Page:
The refusal of the police to do anything when you have clear video is disheartening, but not surprising.

        Perhaps we need our own version of the Hells Angels.

      • John S. Allen
        John S. Allen says:

        Eric, have you linked your video on Or I could do it for you. We had a major waffling experience at the Bikeboston (City of Boston bicycle program) annual update in January, with the City describing how it would go for “light enforcement”. Light indeed. Someone needs to *light* a fire under the BPD on this issue and your video would help 🙂

      • John S. Allen
        John S. Allen says:

        OK, now I see that it isn’t Eric’s own video, the line blow the link is not his own. The local TV coverage he linked to previously is heavily biased in that it doesn’t include the original buzzing incident — it only shows the altercation between the motorist and bicyclist, and the bicyclist is not interviewed. All couched as “battle between bicyclists and motorists.

        This throws some light on the advice that “you can’t always believe what you see on the Internet — turn to reliable news sources.”

        • Eric
          Eric says:

          “All couched as “battle between bicyclists and motorists.

          What passes for “reporting” these days. Everything is a “he said she said” thing and all statements, no matter how outlandish or “disingenuous”, is valid.

          Just once, I would like to hear a local reporter say, “Oh, come on!” during an interview.

  4. Patrick Grant
    Patrick Grant says:

    After a couple incidents in Sunnyvale I got a clip to attach my iPhone to my bike handle bars. I have been recording every ride since then. Across the bay from the Oakland sideswiping I had a elderly lady sideswipe me so close her mirror caught my jacket sleeve. It’s on YouTube “Sunnyvale sideswipe”.
    I had quite a different response from the Police. Though perfect video allowed him to witness the incident legally, he chose not to for two reasons he stated. First one is that “I chose to do a dangerous activity and I should expect it to happen sometime” [I countered him on that with a couple health stats otherwise and that was irrevant to a law violation] 2nd one is he stated “Santa Clara DA office and Traffic Court will not prosecute non injury incidents with cyclists”. I am still aghast with the bias built into the system against any non motorized use of streets , cycling or walking.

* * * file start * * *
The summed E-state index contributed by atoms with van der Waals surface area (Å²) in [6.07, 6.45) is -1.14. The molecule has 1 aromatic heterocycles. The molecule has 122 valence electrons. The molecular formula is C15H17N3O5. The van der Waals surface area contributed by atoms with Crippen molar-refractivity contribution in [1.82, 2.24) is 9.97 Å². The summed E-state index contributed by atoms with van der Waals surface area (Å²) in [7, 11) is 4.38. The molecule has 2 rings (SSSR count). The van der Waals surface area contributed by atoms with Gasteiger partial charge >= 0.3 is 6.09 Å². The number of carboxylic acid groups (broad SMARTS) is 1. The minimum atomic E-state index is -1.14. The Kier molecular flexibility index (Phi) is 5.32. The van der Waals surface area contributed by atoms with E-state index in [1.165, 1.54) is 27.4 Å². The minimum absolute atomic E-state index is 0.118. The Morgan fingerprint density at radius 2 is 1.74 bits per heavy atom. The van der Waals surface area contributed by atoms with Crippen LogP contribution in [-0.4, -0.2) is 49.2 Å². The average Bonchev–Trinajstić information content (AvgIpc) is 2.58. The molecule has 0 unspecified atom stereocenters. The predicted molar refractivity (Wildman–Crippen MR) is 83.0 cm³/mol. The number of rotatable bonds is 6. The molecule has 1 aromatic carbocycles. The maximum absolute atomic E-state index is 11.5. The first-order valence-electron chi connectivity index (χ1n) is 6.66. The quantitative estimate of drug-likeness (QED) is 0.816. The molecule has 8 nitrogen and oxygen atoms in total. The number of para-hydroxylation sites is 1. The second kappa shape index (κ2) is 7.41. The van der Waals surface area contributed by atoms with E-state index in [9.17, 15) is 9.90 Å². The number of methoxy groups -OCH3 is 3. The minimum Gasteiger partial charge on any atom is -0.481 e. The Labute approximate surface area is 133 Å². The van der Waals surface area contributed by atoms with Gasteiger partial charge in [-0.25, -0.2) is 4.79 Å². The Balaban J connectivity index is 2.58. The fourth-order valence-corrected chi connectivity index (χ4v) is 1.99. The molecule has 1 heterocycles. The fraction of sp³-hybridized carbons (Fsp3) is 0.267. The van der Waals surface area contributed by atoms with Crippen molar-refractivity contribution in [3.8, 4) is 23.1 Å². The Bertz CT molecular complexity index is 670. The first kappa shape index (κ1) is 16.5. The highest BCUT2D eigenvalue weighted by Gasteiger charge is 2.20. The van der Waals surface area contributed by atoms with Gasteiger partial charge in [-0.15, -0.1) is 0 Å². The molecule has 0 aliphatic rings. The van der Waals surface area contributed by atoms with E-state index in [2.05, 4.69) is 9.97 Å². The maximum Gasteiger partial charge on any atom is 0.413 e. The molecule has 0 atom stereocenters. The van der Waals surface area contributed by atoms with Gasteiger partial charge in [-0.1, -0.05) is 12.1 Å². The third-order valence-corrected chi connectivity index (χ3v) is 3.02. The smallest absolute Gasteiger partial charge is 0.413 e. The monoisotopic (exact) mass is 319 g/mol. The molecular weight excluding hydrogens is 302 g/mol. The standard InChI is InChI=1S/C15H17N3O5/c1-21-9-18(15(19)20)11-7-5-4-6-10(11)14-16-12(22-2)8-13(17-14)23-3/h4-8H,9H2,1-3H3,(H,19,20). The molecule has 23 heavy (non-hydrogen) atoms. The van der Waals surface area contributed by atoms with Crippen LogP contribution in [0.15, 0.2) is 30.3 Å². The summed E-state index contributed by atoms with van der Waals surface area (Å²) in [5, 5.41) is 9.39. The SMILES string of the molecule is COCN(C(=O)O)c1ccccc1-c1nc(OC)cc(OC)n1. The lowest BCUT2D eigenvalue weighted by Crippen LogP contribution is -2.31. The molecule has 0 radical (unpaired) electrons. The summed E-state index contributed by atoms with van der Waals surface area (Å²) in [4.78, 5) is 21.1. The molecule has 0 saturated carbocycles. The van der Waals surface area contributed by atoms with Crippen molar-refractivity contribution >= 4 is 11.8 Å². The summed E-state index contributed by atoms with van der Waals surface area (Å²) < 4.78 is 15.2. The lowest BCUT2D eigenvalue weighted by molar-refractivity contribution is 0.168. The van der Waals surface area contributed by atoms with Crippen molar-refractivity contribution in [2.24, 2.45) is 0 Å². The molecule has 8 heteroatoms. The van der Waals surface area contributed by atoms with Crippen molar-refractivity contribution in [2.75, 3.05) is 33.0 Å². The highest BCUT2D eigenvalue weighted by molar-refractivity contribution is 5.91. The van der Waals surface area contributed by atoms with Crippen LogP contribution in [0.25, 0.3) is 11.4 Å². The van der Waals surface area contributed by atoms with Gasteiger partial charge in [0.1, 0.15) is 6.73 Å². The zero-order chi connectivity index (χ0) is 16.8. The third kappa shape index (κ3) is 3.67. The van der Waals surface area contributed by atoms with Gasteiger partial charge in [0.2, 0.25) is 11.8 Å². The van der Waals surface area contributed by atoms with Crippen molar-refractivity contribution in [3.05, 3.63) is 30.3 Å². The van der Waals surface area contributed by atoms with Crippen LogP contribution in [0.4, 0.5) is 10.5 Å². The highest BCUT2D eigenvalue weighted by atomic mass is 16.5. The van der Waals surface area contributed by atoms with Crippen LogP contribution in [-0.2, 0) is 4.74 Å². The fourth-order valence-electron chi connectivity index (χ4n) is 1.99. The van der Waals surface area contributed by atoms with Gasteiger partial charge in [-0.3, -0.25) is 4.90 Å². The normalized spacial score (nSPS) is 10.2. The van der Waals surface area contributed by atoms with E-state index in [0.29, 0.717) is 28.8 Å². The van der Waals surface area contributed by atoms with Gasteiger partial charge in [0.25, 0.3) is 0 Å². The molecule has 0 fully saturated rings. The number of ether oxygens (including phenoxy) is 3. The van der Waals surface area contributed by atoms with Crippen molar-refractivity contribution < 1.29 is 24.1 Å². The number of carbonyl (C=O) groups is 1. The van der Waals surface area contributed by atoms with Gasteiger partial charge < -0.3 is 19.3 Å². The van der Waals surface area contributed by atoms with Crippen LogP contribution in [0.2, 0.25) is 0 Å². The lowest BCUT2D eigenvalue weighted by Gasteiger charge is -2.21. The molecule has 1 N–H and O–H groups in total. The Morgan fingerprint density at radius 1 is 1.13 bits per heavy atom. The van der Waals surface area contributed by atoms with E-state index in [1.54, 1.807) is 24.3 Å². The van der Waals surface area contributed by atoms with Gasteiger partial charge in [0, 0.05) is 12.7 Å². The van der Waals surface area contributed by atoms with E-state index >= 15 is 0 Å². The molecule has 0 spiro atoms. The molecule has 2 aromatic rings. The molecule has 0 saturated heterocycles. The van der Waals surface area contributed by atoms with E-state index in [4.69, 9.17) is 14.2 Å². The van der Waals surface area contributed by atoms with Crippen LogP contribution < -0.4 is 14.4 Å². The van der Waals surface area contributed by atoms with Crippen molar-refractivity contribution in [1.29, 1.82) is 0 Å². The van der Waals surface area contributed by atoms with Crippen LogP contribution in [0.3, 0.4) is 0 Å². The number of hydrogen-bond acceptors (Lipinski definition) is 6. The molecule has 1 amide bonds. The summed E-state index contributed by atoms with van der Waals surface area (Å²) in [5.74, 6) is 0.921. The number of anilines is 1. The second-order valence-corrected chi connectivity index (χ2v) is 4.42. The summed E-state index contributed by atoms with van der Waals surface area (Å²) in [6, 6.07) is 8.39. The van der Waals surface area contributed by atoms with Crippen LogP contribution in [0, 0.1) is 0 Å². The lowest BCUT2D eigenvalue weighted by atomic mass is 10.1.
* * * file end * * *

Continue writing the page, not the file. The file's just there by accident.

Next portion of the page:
Sunnyvale just last week passed the antiHarrisement ordinance for cyclists. It will
    Be a study topic hopefully to expand it to pedistrians, as council after reading Jacobsens “Injury Prevention” paper “Who owns the roads? How motorized traffic discourages walking and bicycling” became aware that’s there is some serious bullying out there.

    • Patrick Grant
      Patrick Grant says:

      One more comment. You do not need a computer to do this. After exploring methods, I now find the iPhone takes 5 minutes tops to extract segments right on the iPhone and using IMovie on the phone upload to Vimeo directly as way to get discussion and investigation going on on biking incidents. Other smart phone may have similarly quick and easy tools. More cyclists that do this more likely it will be accepted that vehicular bullying is a issue that police should enforce current vehicular laws rather than the indifferent they get what they deserve enforcement that most police sadly do now.

  5. John Geminder
    John Geminder says:

    As a retired Michigan law enforcement officer, I will try to explain what can and should be done. The main problem with these encounters is that they are treated as misdemeanors. For an officer to effect arrest he/she needs to witness the violation. Only felony arrests can be made without a warrant on probable cause to believe that a violation occurred and the person to be arrested is the perpetrator.
    Unwitnessed (by an officer) misdemeanors can still be enforced but only after a written complaint is made to the prosecutor. In this report the perpetrator has to be identified,the time and place the violation occurred and witnesses identified. A warrant may then be issued by the prosecutor and sworn to by an officer. There are several weak links in this chain. First is identifying and finding the perpetrator. Cars can’t be arrested. So, the officer or his department needs to be willing and able to do the investigation to identify the perpetrator and then take a report to the prosecutor. The prosecutor then has to have the will to take this violation seriously enough to make it worth the time and expense of his office and the court’s. So, when an officer tells you nothing can be done, technically he is not correct in a complaint where you have at least a license number. The officer is either reflecting his own prejudices or that the resources are not available to do all the follow-up only to be denied by the prosecutor or being dismissed by a judge. In this case, somebody driving a Maserati probably can afford a good attorney and/or he may have connections with the prosecutors or judges so he has no fear of repercussions.
    Many of these “buzzings” are actually felony assaults. If someone uses a firearm to scare anyone without just cause, an arrest is made. If someone is annoying you, try giving them a warning shot and see what happens. This is what this perp did with his Maserati.
    Continue reporting these encounters. Meet with the police chief(s) and the prosecutor(s) to identify where the problems lie.